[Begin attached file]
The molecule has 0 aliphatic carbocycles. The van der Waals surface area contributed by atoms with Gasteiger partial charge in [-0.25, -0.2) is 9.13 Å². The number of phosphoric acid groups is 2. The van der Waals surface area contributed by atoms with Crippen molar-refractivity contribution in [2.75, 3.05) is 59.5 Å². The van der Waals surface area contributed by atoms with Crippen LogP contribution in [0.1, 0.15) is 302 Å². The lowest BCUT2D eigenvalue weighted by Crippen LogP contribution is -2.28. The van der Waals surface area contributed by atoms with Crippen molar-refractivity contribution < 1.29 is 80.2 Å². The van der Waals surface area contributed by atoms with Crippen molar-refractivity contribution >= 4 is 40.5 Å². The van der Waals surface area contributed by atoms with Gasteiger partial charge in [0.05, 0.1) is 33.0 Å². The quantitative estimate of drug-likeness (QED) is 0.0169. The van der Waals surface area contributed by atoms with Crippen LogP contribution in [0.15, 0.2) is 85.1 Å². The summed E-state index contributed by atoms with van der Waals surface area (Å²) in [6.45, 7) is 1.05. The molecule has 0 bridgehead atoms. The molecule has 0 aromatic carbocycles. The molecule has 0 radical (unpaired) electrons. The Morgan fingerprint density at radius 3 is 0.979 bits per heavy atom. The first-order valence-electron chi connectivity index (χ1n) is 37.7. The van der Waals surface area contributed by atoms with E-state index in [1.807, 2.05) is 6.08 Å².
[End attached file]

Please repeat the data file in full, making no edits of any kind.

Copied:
The molecule has 0 aliphatic carbocycles. The van der Waals surface area contributed by atoms with Gasteiger partial charge in [-0.25, -0.2) is 9.13 Å². The number of phosphoric acid groups is 2. The van der Waals surface area contributed by atoms with Crippen molar-refractivity contribution in [2.75, 3.05) is 59.5 Å². The van der Waals surface area contributed by atoms with Crippen LogP contribution in [0.1, 0.15) is 302 Å². The lowest BCUT2D eigenvalue weighted by Crippen LogP contribution is -2.28. The van der Waals surface area contributed by atoms with Crippen molar-refractivity contribution < 1.29 is 80.2 Å². The van der Waals surface area contributed by atoms with Crippen molar-refractivity contribution >= 4 is 40.5 Å². The van der Waals surface area contributed by atoms with Gasteiger partial charge in [0.05, 0.1) is 33.0 Å². The quantitative estimate of drug-likeness (QED) is 0.0169. The van der Waals surface area contributed by atoms with Crippen LogP contribution in [0.15, 0.2) is 85.1 Å². The summed E-state index contributed by atoms with van der Waals surface area (Å²) in [6.45, 7) is 1.05. The molecule has 0 bridgehead atoms. The molecule has 0 aromatic carbocycles. The molecule has 0 radical (unpaired) electrons. The Morgan fingerprint density at radius 3 is 0.979 bits per heavy atom. The first-order valence-electron chi connectivity index (χ1n) is 37.7. The van der Waals surface area contributed by atoms with E-state index in [1.807, 2.05) is 6.08 Å².